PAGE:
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COAST, CENTRAL, AND NORTHWEST CITIES : NORTH TUSTIN

A Community's Zone of Contention

Some residents don't want a strip mall on undeveloped parcel, regardless of impact report.

March 28, 2000|MARISSA ESPINO | SPECIAL TO THE TIMES

The recent release of an environment impact report on rezoning a 6.3-acre parcel of land from residential to commercial has stirred up the community.

Some residents don't want to see the lot at 17th Street and Newport Avenue turned into a strip mall and are fighting to stop the development of the proposed North Tustin Village Project. Others welcome an upscale grocery store, restaurant and specialty shops in this unincorporated community.

"To put a commercial piece of property in the middle of a residential area is inappropriate zoning," said North Tustin resident Jerry Wolf. "We are not saying no growth. Our position is good-quality housing would be more than welcomed and that it should be compatible with the neighborhood."

North Tustin resident Paula Baldini, who has read the report issued by Orange County, said she didn't like the idea of having more homes in the community and preferred a centrally located shopping center where residents can see one another and meet.

"I wanted something that would not be detrimental to the neighbors, and I think that everything in the [report] proved that it is the best alternative," she said.

The controversy began in July 1998 when an application was filed by Doug Prescott, whose family owns the property, to rezone the site from residential to commercial in order to build a residentially scaled shopping center.

Two opposing groups were formed: Friends of the North Tustin Village Project, comprising about 1,600 residents in support of the development, and Neighbors United, a group that supports quality residential development.

The main concerns of Neighbors United, which comprises about 150 active members and has gathered more than 5,000 signatures from North Tustin Village opponents, include traffic congestion due to lane alterations and additional light and noise pollution.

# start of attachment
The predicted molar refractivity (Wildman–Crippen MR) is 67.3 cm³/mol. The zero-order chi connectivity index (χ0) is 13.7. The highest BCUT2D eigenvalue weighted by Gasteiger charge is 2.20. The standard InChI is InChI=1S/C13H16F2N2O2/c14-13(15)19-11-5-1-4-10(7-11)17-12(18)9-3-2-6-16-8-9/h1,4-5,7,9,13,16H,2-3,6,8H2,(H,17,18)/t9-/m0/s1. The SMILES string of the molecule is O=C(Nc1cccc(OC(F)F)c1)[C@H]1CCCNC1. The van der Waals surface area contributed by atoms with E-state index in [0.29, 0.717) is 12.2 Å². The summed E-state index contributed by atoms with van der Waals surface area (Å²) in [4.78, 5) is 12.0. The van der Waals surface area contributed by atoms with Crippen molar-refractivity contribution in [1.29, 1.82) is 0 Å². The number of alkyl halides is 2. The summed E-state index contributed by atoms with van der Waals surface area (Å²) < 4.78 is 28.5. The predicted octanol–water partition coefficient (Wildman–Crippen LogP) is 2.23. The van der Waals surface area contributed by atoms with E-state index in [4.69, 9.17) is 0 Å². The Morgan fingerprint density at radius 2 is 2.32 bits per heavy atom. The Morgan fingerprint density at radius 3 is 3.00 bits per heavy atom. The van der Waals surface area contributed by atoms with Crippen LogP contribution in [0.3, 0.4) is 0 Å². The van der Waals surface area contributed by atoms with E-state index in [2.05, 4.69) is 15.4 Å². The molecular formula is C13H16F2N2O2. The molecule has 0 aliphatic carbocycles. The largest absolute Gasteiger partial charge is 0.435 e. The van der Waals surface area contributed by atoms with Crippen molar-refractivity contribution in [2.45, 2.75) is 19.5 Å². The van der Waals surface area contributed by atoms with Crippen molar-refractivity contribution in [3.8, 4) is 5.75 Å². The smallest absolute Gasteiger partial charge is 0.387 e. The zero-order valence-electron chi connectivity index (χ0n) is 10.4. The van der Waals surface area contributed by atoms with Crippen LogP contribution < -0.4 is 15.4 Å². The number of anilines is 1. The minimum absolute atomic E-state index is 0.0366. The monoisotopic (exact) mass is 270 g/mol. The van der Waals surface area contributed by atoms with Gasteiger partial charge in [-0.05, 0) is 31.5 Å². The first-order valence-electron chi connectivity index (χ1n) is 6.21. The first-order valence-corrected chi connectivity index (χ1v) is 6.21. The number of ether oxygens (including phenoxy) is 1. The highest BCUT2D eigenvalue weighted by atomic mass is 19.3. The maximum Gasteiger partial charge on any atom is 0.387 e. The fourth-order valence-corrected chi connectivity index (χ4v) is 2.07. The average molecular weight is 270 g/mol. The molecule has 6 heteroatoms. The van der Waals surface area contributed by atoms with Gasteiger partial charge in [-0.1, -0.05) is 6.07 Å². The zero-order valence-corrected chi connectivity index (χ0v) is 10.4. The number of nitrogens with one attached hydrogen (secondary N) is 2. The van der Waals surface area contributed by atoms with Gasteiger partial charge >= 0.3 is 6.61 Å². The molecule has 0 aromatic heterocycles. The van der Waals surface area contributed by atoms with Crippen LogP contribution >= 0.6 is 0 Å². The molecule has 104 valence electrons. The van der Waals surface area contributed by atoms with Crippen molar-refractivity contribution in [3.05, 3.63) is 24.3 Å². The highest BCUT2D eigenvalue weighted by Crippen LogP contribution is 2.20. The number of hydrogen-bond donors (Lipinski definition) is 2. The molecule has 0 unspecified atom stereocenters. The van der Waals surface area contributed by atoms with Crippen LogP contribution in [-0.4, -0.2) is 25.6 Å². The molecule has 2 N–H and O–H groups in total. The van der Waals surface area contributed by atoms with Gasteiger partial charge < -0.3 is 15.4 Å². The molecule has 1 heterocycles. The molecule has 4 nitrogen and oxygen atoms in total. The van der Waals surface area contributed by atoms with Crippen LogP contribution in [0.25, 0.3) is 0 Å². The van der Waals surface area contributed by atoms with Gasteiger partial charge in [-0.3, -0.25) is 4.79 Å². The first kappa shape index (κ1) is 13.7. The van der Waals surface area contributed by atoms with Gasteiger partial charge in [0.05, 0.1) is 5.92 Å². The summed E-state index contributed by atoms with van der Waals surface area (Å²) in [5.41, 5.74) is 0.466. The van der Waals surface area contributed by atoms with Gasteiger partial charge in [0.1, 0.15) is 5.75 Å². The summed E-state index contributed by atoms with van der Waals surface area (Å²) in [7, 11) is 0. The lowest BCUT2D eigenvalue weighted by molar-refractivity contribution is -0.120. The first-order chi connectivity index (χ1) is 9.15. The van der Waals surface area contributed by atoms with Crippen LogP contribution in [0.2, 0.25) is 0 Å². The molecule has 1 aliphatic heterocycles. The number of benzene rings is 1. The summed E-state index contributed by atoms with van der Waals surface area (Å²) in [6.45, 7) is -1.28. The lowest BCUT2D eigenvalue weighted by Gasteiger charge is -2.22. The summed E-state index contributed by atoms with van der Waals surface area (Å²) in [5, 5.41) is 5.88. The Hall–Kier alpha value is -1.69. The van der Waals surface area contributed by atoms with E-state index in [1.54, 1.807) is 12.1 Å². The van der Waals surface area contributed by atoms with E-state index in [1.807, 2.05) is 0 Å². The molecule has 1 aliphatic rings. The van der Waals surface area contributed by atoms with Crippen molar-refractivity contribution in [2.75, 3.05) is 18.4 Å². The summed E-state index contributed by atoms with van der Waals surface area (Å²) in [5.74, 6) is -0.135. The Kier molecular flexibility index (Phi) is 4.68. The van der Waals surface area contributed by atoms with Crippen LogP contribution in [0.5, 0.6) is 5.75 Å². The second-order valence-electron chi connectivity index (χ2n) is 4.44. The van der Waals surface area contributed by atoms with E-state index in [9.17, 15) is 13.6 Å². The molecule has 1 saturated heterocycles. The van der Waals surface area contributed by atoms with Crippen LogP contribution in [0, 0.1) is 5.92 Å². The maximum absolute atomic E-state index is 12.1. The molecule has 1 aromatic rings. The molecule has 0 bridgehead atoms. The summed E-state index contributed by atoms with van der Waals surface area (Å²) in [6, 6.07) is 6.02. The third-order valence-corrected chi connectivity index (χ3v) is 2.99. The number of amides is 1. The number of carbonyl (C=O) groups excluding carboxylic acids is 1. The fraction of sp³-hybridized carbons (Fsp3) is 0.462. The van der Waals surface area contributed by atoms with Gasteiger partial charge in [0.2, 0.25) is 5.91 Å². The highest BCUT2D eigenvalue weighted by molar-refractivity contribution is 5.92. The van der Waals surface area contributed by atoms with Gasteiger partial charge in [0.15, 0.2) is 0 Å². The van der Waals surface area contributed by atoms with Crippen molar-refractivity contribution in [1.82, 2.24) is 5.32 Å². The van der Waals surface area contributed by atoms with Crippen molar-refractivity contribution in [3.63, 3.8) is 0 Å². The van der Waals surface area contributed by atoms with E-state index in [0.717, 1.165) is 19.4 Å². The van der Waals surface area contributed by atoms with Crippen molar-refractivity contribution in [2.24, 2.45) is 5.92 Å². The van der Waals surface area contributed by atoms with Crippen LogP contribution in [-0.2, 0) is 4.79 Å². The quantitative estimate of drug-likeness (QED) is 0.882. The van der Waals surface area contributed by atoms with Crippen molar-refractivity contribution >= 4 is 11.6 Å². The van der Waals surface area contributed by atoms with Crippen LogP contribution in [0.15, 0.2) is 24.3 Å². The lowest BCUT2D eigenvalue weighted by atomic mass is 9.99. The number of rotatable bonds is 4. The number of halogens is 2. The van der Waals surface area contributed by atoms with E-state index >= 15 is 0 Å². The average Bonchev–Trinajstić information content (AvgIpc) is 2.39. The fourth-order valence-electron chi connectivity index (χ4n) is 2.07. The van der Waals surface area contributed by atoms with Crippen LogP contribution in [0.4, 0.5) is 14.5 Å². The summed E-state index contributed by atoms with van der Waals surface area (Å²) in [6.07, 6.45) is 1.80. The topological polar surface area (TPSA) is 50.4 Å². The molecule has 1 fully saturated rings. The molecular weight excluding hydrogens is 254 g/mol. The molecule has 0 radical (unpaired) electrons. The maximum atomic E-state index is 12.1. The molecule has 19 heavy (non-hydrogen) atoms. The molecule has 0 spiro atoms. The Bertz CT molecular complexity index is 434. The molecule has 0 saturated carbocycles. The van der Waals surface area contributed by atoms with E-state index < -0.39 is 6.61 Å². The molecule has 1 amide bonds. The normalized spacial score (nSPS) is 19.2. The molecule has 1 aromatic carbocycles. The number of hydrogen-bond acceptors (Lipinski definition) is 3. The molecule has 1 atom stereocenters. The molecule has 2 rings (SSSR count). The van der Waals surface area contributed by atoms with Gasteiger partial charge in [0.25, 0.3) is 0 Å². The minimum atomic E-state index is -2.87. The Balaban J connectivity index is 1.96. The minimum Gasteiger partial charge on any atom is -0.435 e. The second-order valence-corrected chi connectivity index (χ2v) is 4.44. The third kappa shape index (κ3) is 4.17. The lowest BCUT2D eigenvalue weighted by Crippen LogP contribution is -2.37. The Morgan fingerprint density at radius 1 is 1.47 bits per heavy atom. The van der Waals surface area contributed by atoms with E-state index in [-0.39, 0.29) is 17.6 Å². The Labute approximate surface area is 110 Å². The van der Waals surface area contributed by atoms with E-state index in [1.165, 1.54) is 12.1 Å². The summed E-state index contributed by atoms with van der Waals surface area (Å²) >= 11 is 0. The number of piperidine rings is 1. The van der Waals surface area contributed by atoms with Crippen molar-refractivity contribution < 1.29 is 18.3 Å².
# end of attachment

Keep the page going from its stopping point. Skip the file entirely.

Susan Hori, land use attorney for Prescott Properties, said the impact report concluded the project would not have a significant impact on traffic or noise.

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"I couldn't be happier that the [report] came out with a very positive evaluation of the project," said Prescott, who is the developer of the property. "There has been so much false information spread by the opponents. Now that there is a document out that addresses all the concerns, they can really see what the facts are now."

According to the environmental impact report, potential short-term and long-term noise impacts would be "below a level of significance." In regard to traffic, the report states that the "proposed project will not generate any significant unavoidable adverse traffic or circulation impacts."

Hori said the North Tustin Village design team has made several revisions to the project after receiving comments from the public in 1998. The truck-loading dock was moved near 17th Street instead of placed closer to homes and was designed to be fully enclosed. The center's size was also reduced from 65,000 square feet to 63,000 square feet, and public parking situated close to residents was removed.

Residents can review the report at the Tustin Library and submit letters to the county until May 2.

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Marissa Espino can be reached at (714) 966-5879.

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